17th April 2017 – Reeteka Sud, National Center for Biological Sciences, Bangalore, India

Reeteka SudMy academic training has been in the field of Neuroscience. I have been in love with the brain since I was 13 I think. Watching a NatGeo documentary about the brain one Sunday afternoon proved really rather significant. This was long before I had any views about career for myself, let alone knowing the possibility of career in Neuroscience. It’s true what they say — for this day and age — “I watch, therefore I am”. So, that’s who I am — a neuroscientist.

Several beautiful chance encounters since watching the NatGeo documentary, I found myself doing PhD, in Neuroscience! Here, I studied the changes happening in brain during chronic pain; how drugs influence these changes when they do, and don’t, relieve pain. When I was a graduate student, the human genome was first mapped. I started thinking about what genes can, and cannot, do. My postdoc work then naturally was about targeting how genetic elements (not always functional genes, but DNA sequences within genome) are involved — in increasing chances of a disease, and how that aspect can be used to develop better treatments.

Along the way, I added ‘science communication’ and ‘integrating research and education’, as two other things I really care about (and therefore will tweet about during my time with Biotweeps 🙂

January 19th 2015 – Richard Tomsett, Okinawa Institute of Science and Technology

Richard TomsettI am a postdoctoral fellow in the Computational Neuroscience Group at the Okinawa Institute of Science and Technology Graduate University, which means I live on a sub-tropical island and work in a building that looks like a James Bond villain’s secret laboratory. My current research is about how brain cells (neurons) communicate with each other; specifically, how their electrical activity represents information about the environment. I work entirely on computer models of the brain, which we use to explore hypotheses about neuronal communication. I did my PhD in neuroscience at Newcastle University, where I focused on the physics of electrode recordings from brain tissue, and how these recordings relate to the neurons’ activity. Prior to that did a Master’s degree in AI at the University of Edinburgh and a Bachelor’s degree in Physics and Computer Science at Durham University – I am admittedly a biologist wannabe rather than a biologist by training.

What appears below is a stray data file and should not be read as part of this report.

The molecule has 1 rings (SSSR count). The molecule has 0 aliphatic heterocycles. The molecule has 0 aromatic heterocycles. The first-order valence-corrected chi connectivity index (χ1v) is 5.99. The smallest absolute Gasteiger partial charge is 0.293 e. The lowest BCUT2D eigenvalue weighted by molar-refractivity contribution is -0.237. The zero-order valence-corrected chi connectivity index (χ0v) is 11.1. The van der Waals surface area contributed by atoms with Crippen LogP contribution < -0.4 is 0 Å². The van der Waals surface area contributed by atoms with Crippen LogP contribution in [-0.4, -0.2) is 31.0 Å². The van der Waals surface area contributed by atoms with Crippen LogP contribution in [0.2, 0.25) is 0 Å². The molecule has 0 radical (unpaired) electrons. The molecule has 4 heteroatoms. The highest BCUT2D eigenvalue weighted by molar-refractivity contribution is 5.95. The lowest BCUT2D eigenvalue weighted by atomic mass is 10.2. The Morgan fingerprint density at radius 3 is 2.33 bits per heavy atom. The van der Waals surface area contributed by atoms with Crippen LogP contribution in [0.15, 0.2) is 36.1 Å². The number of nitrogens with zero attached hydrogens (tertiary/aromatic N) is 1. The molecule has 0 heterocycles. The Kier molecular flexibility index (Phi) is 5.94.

You can find out more about my research on my web-sites at www.autap.se and www.vertexsimulator.org, and follow me on Twitter @richardtomsett